Looking back on our childhood can be an illuminating experience: As children, we may have had the intuitive understanding that something was way off, but we didn’t have the life experience or verbal skills to be able to articulate exactly what was going on or why. As adults, however, we can make sense of things.
I have a similar experience looking back on the decade I spun in a maze of chronic pain hell. At the time, I didn’t understand the monster I was up against. I trusted that insurance companies were there to protect me, that doctors were there to help me heal, that the whole system gave a damn about my well-being.
I know better now. I know that patient lives are sacrificed in the name of profit. I know that doctor integrity is sacrificed in the name of reputation. I know that my trust was betrayed almost every step of the way, that it was never deserved in the first place.
This evening, I read the book When Food Is Love, by Geneen Roth. Roth suggested that being out of control around food is something along the lines of smoke & mirrors, a mask covering our true lack of control — over love, for example.
I resonated so deeply with what Roth was saying, that I put the book down and had a good cry. When my life spun out of control in chronic pain hell, I turned to food — for comfort, for entertainment, for physical activity that didn’t hurt. Over the years, I gained 45 pounds.
Between 2004-2005, I lost 25 of those pounds. During that last year, a chiropractor’s negligence left me with multiple injuries in my neck, shoulders, and right ankle. As an upshot, I was bedridden for much of two months, during which time the simple act of pulling a sheet towards my face caused excruciating pain.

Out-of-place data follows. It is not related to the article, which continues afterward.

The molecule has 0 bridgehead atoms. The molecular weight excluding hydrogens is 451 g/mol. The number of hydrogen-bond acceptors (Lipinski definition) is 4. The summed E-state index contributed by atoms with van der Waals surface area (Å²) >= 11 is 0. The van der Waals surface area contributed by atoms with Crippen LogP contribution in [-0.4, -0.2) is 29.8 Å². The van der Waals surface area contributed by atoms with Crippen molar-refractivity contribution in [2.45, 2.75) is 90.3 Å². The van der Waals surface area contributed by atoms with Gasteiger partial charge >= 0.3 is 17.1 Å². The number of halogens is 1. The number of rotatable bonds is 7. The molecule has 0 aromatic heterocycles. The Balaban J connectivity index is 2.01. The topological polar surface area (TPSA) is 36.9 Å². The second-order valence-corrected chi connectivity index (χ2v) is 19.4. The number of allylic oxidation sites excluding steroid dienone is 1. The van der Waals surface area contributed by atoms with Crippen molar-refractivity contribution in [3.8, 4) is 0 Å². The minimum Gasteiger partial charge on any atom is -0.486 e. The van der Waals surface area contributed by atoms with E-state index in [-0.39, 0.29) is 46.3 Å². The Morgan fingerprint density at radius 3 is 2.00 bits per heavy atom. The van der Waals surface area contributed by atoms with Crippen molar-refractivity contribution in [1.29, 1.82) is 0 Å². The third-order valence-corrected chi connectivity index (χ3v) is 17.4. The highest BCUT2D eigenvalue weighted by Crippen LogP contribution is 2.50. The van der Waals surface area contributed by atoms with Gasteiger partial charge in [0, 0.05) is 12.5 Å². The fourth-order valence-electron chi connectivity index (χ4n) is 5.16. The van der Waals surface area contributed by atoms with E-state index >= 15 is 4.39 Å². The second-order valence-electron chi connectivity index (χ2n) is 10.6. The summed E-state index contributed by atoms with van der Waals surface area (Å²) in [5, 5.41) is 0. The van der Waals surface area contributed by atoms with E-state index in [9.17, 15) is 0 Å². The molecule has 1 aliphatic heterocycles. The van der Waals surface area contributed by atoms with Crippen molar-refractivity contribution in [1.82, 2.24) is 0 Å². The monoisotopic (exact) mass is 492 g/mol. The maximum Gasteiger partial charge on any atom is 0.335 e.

I had just discovered dance as a healing modality, and I used this period to explore it further. So despite my general immobility and resulting boredom and dependence on others, I remained in good spirits and maintained my weight.
What’s more, I made great strides in healing my shoulder, and I was able not only to heal my right ankle, but my left as well — which had been injured a couple of years earlier. No bodyworkers I had worked with previously had been able to heal that injury. I was feeling quite triumphant.
But suddenly, months later, I had the sensation of walking on glass shards, every time I took a step on my right foot. When I went to a podiatrist to see what was going on, he was so busy laughing at my story of injury (a common occurrence that I will address in a later post) that he didn’t pay adequate attention to what I was saying.
He was then careless in handling my foot and, as a result, he reactivated my ankle injury. It was challenging even to drive away from the appointment, because my ankle was in such pain again. The cocktail of sensations — pain, anger, frustration, and powerlessness — threw me back into the arms of food, and I gained 15 pounds in just a couple of months.
After joining a spiritual program for people with eating disorders last year, I quickly lost 13 of those pounds. Then six months ago, when I went in for a wart removal, a doctor thought it would be fun to pour the whole container of liquid nitrogen onto the examining table. In doing so, he splashed a particle in my eye – which caused a chain reaction of problems, including debilitating headaches and constant eye pain.
Snap! I gained 25 pounds.
Roth is right. It’s easier to rummage through the refrigerator than it is to face the horror of a health care system that is criminal. It’s easier to eat a piece of cake than it is to deal with how — despite my education, assertiveness, and determination to heal — I have been injured over and over again, ultimately rendered powerless over my own body and life.
In fact, just by writing this all down, I can hear the chocolate chip cookies calling out to me from the freezer.